Giving people more options to bike or walk to their destinations has been a high priority for transportation planners in recent years. But as the number of pedestrians and bicyclists using the transportation system increases, so does the potential for serious—or even deadly—crashes involving these high-risk road users.
“To best prevent bicycle and pedestrian crashes, transportation planners need a better idea of how many people are using nonmotorized transportation and what their exposure to risk is,” says Greg Lindsey, a professor in the University of Minnesota’s Humphrey School of Public Affairs and researcher at the Roadway Safety Institute.
Tagged with: bicycling
, Center for Transportation Studies
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Posted in Bicycling
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, Travel Behavior
Imagine a world without traffic jams, car crashes, or highway pileups. A future where smartphones are no longer a distraction from safe driving, but rather a safety tool. A future where it’s easier for everyone to get where they need to be, whether they’re driving, busing, biking, or hoofing it.
This future may happen sooner than later, thanks to advancements from researchers in the U’s College of Science and Engineering (CSE). These researchers are helping to make our commutes smoother, our vehicles smarter, and our destinations more accessible.
Transportation agencies need travel behavior data to plan changes to their networks, systems, and policies. A new smartphone application developed by a U of M research team makes it easier and less costly to collect this important information and provides richer, more accurate data than traditional methods.
The Daynamica open-source app provides an efficient approach for collecting and processing data for driving, walking, biking or taking transit. It combines smartphone GPS sensing with statistical and machine-learning techniques to detect, identify, and summarize daily activity and travel episodes. The app then allows users to view and annotate information at their convenience.
A spreadsheet tool designed to help MnDOT and other agencies determine where and when it’s safe to use flashing yellow arrows is now available on the Minnesota Local Road Research Board website.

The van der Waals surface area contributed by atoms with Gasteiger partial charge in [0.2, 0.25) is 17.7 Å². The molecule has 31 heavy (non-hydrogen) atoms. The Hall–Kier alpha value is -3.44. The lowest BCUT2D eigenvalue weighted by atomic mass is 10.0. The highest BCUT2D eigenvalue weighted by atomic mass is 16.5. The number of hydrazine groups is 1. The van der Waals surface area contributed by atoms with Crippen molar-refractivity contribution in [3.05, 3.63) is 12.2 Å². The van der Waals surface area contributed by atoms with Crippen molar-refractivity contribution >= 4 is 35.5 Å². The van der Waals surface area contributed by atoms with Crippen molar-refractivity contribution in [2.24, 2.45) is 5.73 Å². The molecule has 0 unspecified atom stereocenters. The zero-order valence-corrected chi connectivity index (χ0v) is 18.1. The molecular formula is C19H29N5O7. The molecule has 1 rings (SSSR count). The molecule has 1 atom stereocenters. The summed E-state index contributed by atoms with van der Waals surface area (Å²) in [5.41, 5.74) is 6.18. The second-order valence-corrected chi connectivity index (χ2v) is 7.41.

Flashing yellow arrows warn drivers that they can make a left turn only after yielding to any oncoming traffic or pedestrians. These signals can help prevent crashes, move more traffic through an intersection, and provide additional traffic management flexibility. The new spreadsheet tool helps traffic engineers determine when the crash risk at an intersection is sufficiently low to allow flashing yellow arrows to be implemented safely.
Being able to accurately and reliably estimate traffic conditions during snow events is critical to transportation agencies.
Typically, state DOTs use measurements such as “time to bare pavement”—based on the visual inspection of plow drivers—to gauge the progress of snow operations. These estimates are limited, however, by the subjectivity and inconsistency of human-based measurements.
Now, new research sponsored by the Minnesota Department of Transportation and led by U of M Duluth civil engineering professor Eil Kwon aims to take the guesswork out of assessing traffic conditions during winter weather events.
While the field of traffic monitoring has advanced rapidly over the past several years thanks to decreasing costs for sensing, communication, and computation, a few significant gaps remain. In a September 24 presentation, Daniel Work, assistant professor of civil and environmental engineering at the University of Illinois at Urbana-Champaign, discussed new approaches for providing real-time traffic data to roadway users.
Work’s presentation, given as part of the Roadway Safety Institute’s Seminar Series, focused on uniting navigation technologies with physical traffic processes to improve the safety and efficiency of roadways. Specifically, Work discussed a series of projects focused on finding ways to integrate traffic data with technology to provide drivers with data on traffic disruptions caused by rail grade crossings, large planned events, environmental incidents, and work zones.
The Roadway Safety Institute’s 2015 Seminar Series kicked off September 10 with a presentation by Brad Estochen, a traffic safety engineer at the Minnesota Department of Transportation (MnDOT).
Estochen’s presentation focused on the Minnesota Strategic Highway Safety Plan (SHSP), a comprehensive framework that combines both data and human input to tackle factors related to reducing fatal and serious injury crashes in the state.